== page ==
In considering any issue, the first thing we need to do is define our terms. The bottom line on feminism is simply this: women are human beings. It’s no more than that. It’s no less than that.
Stereotypes of feminism abound, so let’s deal with a few of the main ones. The image of a feminist as a rude, ball-busting woman with hairy legs is so absurd that it hardly needs attention. Unfortunately many misogynists promote that image. Women seeking justice should not have to spend time defending themselves against it with such statements as “I’m not a feminist, but … ” before they go on to state that all they want is to be free of restrictive sex roles, to get equal treatment in employment and pay. To receive the same respect men receive.
Another more benevolent but equally pernicious image is that of nurturing mother – the vision of the self sacrificing, all giving woman who asks nothing for herself and seeks only the welfare of her children. And by extension the welfare of others less fortunate than she, whose needs she feels she should address before any consideration of her own.
Woman as sex object. Let’s not go there. Maybe in another commentary.
To get back to our bottom line: women are human beings. That’s the axiom. The corollary is that women’s rights are human rights. Women do not ask for “special rights.” Women just need the rights enjoyed by men.
Most women love men. It’s time men returned the sentiment — with respect and support.
End of rant.Filed under Uncategorized | Comment (0)
Thanks to the Argus Courier for bringing us fire chief Chris Albertson’s Guest Commentary on June 26th. His advice is timely, for danger of residential fire always exists, especially during the time fireworks are readily available.
Several years ago, our next door neighbors went away the weekend of July 4th. Someone, possibly a child, threw a firework onto the roof of those neighbors. Petaluma fire-fighters arrived promptly, climbed to the roof and put it out. That was lucky for us, as the neighbors’ house is quite close to our own and the fire could easily have spread to us. On another occasion, someone threw a bottle rocket into our driveway about midnight. Sounded like a bomb going off. Not a very pleasant way to be jolted awake when you have to get up early next morning to go to work.
A few years ago, our City Council discussed enacting a law that would have banned fireworks in Petaluma, except for the display at the fairgrounds. The Council refused, opting instead for a few restrictions on the dates and times when exploding the devices was permissible.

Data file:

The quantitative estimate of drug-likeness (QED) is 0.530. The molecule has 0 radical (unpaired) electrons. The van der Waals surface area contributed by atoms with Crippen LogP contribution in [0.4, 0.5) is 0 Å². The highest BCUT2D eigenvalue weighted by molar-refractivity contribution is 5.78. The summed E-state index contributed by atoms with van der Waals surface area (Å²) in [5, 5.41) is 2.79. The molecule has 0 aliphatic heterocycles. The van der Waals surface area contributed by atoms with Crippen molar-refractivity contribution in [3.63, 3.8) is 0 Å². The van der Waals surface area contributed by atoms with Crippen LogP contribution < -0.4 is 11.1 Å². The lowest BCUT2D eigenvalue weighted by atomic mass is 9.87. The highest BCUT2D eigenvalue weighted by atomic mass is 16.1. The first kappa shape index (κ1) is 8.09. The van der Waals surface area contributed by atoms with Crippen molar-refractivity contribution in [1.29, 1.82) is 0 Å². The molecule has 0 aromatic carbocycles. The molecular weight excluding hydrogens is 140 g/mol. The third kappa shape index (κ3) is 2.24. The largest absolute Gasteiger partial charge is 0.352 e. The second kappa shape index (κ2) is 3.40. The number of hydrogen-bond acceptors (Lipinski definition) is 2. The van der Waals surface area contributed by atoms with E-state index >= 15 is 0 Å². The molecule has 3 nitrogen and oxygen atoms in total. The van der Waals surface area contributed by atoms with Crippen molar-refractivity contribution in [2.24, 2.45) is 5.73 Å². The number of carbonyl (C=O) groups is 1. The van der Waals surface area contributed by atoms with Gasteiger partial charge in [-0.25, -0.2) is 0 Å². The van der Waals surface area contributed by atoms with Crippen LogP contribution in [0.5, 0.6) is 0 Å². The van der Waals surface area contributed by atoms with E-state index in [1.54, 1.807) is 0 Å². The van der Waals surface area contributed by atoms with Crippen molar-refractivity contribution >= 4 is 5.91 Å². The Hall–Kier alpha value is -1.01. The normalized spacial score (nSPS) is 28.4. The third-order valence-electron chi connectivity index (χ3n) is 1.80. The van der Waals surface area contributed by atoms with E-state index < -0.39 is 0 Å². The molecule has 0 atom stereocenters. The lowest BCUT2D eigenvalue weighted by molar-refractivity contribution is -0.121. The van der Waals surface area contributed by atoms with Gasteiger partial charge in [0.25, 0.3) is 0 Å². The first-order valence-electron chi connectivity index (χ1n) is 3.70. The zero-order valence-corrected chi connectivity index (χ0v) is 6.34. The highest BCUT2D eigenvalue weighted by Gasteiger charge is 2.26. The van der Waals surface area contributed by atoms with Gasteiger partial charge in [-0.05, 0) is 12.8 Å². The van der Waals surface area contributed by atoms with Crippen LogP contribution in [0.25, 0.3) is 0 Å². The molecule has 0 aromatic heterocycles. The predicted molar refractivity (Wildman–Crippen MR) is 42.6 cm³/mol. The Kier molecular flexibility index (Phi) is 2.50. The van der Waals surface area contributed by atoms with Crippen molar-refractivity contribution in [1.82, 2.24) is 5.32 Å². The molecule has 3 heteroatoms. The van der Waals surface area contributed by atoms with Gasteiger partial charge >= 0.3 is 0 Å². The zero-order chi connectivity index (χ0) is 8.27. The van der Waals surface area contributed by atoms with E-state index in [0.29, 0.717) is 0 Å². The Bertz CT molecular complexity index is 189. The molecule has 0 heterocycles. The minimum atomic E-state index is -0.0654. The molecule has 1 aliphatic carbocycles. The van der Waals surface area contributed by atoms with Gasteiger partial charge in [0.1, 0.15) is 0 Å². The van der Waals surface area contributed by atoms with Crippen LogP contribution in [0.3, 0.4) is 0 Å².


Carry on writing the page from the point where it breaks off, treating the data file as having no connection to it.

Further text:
They could have shown some concern for combat veterans. Any kind of explosion has the capacity to startle a vet, given what they’ve just been through. It may even trigger some unpleasant memories.
Perhaps the annual show at the fairgrounds could be preceded by a reading, on a loudspeaker, of the Declaration of Independence, maybe even parts of our Constitution. Recalling these documents is at least as patriotic as a display of pyrotechnics.
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The Supreme Court recently handed the Bush Administration a setback when it ruled that prisoners at Guantánamo ” have the constitutional right to habeas corpus.” They may now challenge the basis of their detention.
This is certainly good news for the detainees held at Guantanamo, but it is also good news for us ordinary Americans. Habeas corpus – the Great Writ – has protected us, for at least 800 years – from arbitrary arrest, from being held without knowing the reason for said arrest, and for the opportunity to defend ourselves. Habeas corpus is one of the cornerstones of our liberty.
The Supremes in effect said to Bush, “you are not above the law.
It’s about time someone did.
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If we needed any proof that the election campaign of November, 2008, is underway, checking the news provides it. Specifically, John McCain, the GOP presidential nominee has attacked and continues to attack Barack Obama, Democratic presidential nominee, on the problem of Iran.
Obama’s sin, according to McCain, is that he wants to negotiate with Iran. Horrors! That might keep us out of another nasty war like the disaster in Iraq.
Iranian President Ahmadinejad is not any sensible person’s admired statesman, of course. He’s an off-the-wall wingnut and Americans are rightly repelled by his detestable remarks denying the Holocaust and demonizing Israel. McCain’s implication that Obama wants to buddy up with this clown could well hurt the Democrat’s standing with voters. That is if we believe that is what Obama is suggesting. It isn’t. Let’s repeat: It is not.